Indian Wars of Canada, Mexico, and the United States, 1812-1900

Indian Wars of Canada, Mexico, and the United States, 1812-1900

Indian Wars of Canada, Mexico, and the United States, 1812-1900

Indian Wars of Canada, Mexico, and the United States, 1812-1900

Synopsis

Drawing on anthropology and ethnohistory as well as the 'new military history' Indian Wars of Mexico, Canada and the United States, 1812-1900 interprets and compares the way Indians and European Americans waged wars in Canada, Mexico, the USA and Yucatan during the nineteenth century. Fully illustrated with sixteen maps, detailing key Indian settlements and crucial battles, Bruce Vandervort rescues the New World Indian Wars from their exclusion from mainstream military history, and reveals how they are an integral part of global history.Indian Wars of Mexico, Canada and the United States: provides a thorough examination of the strategies and tactics of resistance employed by Indian peoples of the USA, which contrasts practices of warfare with the Metis (the French Canadian-Indian peoples), their Canadian-Indian allies, and the Yaqui and Mayan Indians of Mexico and Yucatan;

Excerpt

In an earlier book I made a plea for more ‘cross-cultural comparative’ studies in military history and gave as an example of what might be done James O. Gump’s remarkable book The Dust Rose Like Smoke: The Subjugation of the Zulus and the Sioux (Lincoln: University of Nebraska Press, 1994). In the book you have before you, I have tried to follow my own advice.

On one level I have undertaken to describe, interpret and compare the ways Indians and European Americans waged their nineteenth-century wars in the forests and swamps of the southeastern United States, on the plains and in the mountains of the American trans-Mississippi West, on the prairies of western Canada, in the mountain fastnesses and deserts of northern Mexico and, finally, in the semi-arid flatlands and rain forests of Yucatán.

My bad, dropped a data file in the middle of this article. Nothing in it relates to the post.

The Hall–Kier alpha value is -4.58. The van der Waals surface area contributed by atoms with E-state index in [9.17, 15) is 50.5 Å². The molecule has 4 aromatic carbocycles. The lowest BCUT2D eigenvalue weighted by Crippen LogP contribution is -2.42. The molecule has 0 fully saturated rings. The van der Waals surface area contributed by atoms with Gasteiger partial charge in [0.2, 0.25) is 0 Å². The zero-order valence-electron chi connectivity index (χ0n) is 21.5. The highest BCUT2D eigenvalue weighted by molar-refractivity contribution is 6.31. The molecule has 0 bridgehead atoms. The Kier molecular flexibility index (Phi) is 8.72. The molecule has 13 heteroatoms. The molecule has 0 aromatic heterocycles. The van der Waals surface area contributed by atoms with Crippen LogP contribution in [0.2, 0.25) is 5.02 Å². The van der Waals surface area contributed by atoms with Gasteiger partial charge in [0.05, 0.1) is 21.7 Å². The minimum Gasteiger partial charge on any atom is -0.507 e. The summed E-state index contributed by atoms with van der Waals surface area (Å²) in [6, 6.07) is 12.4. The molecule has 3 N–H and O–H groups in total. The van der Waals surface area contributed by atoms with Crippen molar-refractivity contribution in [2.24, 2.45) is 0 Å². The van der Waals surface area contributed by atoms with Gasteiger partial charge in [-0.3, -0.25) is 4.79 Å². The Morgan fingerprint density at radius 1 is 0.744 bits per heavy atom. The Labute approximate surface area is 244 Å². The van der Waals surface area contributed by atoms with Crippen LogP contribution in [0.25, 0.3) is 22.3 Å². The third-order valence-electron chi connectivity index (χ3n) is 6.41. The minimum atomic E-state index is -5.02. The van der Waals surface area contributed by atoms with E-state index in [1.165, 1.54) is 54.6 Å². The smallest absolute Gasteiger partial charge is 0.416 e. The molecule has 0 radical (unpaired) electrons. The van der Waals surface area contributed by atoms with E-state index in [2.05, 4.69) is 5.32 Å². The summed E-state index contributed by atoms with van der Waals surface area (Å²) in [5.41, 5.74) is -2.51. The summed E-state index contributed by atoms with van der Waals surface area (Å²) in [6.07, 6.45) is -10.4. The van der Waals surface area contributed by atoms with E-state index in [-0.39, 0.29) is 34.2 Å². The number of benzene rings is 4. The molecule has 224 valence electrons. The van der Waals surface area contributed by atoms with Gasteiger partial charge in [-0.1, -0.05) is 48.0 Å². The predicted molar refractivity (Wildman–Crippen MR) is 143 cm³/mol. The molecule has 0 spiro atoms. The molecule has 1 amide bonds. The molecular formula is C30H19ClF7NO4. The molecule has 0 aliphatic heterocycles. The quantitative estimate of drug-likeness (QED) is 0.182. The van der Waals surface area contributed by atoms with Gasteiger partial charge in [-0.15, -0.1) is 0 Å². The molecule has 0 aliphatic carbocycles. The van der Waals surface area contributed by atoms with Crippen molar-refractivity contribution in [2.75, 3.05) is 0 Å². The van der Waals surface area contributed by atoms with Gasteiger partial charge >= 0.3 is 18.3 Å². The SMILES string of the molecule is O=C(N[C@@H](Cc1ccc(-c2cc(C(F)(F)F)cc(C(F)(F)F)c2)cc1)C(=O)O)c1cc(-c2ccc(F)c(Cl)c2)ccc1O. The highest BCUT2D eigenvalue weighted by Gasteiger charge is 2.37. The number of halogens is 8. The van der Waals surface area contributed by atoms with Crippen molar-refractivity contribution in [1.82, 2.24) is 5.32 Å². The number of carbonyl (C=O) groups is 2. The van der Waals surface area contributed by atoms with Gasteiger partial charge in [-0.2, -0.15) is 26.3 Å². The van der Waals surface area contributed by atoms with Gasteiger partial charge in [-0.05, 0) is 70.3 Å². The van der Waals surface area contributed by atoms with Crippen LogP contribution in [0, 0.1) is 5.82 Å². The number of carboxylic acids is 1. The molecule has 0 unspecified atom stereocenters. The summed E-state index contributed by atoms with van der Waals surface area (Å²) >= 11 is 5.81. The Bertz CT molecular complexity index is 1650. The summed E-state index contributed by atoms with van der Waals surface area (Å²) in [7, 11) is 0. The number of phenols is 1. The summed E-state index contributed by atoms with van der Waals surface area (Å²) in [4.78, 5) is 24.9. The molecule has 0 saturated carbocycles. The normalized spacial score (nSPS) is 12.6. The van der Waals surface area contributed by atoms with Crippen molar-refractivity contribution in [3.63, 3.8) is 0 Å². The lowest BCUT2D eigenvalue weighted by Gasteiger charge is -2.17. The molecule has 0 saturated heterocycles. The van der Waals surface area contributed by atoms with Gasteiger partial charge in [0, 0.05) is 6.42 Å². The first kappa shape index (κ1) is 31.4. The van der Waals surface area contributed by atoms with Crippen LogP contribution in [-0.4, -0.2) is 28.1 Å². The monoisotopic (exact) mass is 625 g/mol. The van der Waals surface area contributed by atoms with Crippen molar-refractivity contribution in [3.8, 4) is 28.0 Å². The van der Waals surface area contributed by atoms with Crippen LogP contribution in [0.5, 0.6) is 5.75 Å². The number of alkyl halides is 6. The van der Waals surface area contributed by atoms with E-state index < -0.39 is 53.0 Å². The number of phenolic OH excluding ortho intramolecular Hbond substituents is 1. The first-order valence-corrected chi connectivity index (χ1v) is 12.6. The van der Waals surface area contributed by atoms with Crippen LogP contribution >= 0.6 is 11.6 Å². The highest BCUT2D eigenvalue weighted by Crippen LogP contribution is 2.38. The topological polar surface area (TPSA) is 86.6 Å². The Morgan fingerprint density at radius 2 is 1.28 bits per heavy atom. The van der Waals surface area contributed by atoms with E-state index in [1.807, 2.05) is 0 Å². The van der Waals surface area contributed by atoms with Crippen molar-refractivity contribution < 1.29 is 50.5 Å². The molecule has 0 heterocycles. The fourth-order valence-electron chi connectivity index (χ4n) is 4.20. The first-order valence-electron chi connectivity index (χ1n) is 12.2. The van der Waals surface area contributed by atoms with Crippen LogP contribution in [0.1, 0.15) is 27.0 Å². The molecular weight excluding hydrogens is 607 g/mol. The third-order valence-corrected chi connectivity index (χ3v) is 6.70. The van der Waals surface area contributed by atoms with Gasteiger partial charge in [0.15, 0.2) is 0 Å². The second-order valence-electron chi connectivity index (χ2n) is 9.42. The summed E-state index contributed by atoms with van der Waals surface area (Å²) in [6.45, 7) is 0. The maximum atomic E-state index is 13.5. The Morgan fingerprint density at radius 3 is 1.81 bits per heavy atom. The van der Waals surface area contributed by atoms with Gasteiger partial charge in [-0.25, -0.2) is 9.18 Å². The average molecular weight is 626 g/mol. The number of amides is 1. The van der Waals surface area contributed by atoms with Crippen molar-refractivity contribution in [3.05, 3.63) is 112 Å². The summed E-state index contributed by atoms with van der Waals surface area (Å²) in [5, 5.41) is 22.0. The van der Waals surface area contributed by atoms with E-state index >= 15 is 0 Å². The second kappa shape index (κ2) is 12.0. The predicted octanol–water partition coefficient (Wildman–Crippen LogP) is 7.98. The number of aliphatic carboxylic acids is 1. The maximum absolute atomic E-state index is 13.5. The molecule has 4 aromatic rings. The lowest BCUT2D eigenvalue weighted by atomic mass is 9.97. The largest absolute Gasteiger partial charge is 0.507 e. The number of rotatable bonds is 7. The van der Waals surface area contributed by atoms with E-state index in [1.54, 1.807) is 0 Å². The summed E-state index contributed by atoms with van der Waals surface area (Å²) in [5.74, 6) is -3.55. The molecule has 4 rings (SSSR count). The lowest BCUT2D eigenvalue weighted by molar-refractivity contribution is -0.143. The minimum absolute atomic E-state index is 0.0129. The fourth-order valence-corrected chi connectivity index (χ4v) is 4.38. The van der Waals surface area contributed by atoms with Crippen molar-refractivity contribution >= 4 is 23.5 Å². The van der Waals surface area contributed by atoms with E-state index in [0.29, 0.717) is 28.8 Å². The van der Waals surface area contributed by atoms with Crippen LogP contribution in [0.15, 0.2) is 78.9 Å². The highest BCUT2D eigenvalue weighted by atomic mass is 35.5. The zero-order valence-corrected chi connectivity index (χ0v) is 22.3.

Not only were the Indian wars of Canada, Mexico, the United States and Yucatán virtually simultaneous, linkages also existed between them. These manifested themselves in a number of concrete ways, all of which will be touched upon at some length in this book: (1) the importance to Indian insurgents throughout the 1815–90 period of cross-border sanctuaries (the Apaches in Mexico, the Sioux in Canada, the Yaquis in Arizona, the Mayas in British Honduras) and sources of supply; (2) fear on the part of the Canadians and Mexicans that the turmoil of Indian uprisings near their frontiers with the USA or use of those areas as sanctuaries by Indians might serve as a pretext for US invasion (the number one military priority for both countries during this period was defence against US attack); (3) growing realisation on the part of the three countries in the post-1865 era that international cooperation was required to bring the Indian wars to an end, by, for example, as far as the USA was concerned, getting Canadian authorities to discourage Indians from seeking asylum in Canada, gaining the right to cross the Mexican border in ‘hot pursuit’ of Apache raiders, and convincing the Mexican military to work closely with US troops in cornering and wiping out Apache war parties taking refuge in Mexico; (4) Mexican solicitation of US capital investment in development schemes in the state of Sonora intended to woo Yaqui dissidents into abandoning their demands for political autonomy and collective ownership of their land; (5) US mercenary involvement in the Caste War, the revolt of Mayan Indians in . . .

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